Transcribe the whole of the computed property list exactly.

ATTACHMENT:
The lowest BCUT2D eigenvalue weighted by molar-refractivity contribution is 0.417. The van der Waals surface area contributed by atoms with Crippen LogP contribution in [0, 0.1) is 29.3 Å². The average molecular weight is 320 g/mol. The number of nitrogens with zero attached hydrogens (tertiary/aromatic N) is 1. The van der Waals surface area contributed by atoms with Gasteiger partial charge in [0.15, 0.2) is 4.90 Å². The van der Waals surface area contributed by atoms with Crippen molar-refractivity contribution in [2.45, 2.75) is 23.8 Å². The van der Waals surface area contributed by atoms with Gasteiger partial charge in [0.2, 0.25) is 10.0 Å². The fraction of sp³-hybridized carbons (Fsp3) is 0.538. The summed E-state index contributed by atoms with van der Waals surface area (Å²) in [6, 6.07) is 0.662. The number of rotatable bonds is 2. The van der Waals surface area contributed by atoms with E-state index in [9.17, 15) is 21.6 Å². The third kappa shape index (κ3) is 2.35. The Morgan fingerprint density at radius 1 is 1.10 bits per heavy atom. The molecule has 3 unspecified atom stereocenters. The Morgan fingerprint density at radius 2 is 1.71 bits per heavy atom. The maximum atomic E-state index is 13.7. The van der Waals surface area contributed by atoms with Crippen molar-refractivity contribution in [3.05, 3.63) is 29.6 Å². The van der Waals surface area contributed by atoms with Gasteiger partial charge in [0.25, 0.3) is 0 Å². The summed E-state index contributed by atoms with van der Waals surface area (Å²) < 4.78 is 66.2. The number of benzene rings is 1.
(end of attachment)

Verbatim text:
The lowest BCUT2D eigenvalue weighted by molar-refractivity contribution is 0.417. The van der Waals surface area contributed by atoms with Crippen LogP contribution in [0, 0.1) is 29.3 Å². The average molecular weight is 320 g/mol. The number of nitrogens with zero attached hydrogens (tertiary/aromatic N) is 1. The van der Waals surface area contributed by atoms with Gasteiger partial charge in [0.15, 0.2) is 4.90 Å². The van der Waals surface area contributed by atoms with Crippen molar-refractivity contribution in [2.45, 2.75) is 23.8 Å². The van der Waals surface area contributed by atoms with Gasteiger partial charge in [0.2, 0.25) is 10.0 Å². The fraction of sp³-hybridized carbons (Fsp3) is 0.538. The summed E-state index contributed by atoms with van der Waals surface area (Å²) in [6, 6.07) is 0.662. The number of rotatable bonds is 2. The van der Waals surface area contributed by atoms with E-state index in [9.17, 15) is 21.6 Å². The third kappa shape index (κ3) is 2.35. The Morgan fingerprint density at radius 1 is 1.10 bits per heavy atom. The molecule has 3 unspecified atom stereocenters. The Morgan fingerprint density at radius 2 is 1.71 bits per heavy atom. The maximum atomic E-state index is 13.7. The van der Waals surface area contributed by atoms with Crippen molar-refractivity contribution in [3.05, 3.63) is 29.6 Å². The van der Waals surface area contributed by atoms with Gasteiger partial charge in [0.25, 0.3) is 0 Å². The summed E-state index contributed by atoms with van der Waals surface area (Å²) < 4.78 is 66.2. The number of benzene rings is 1.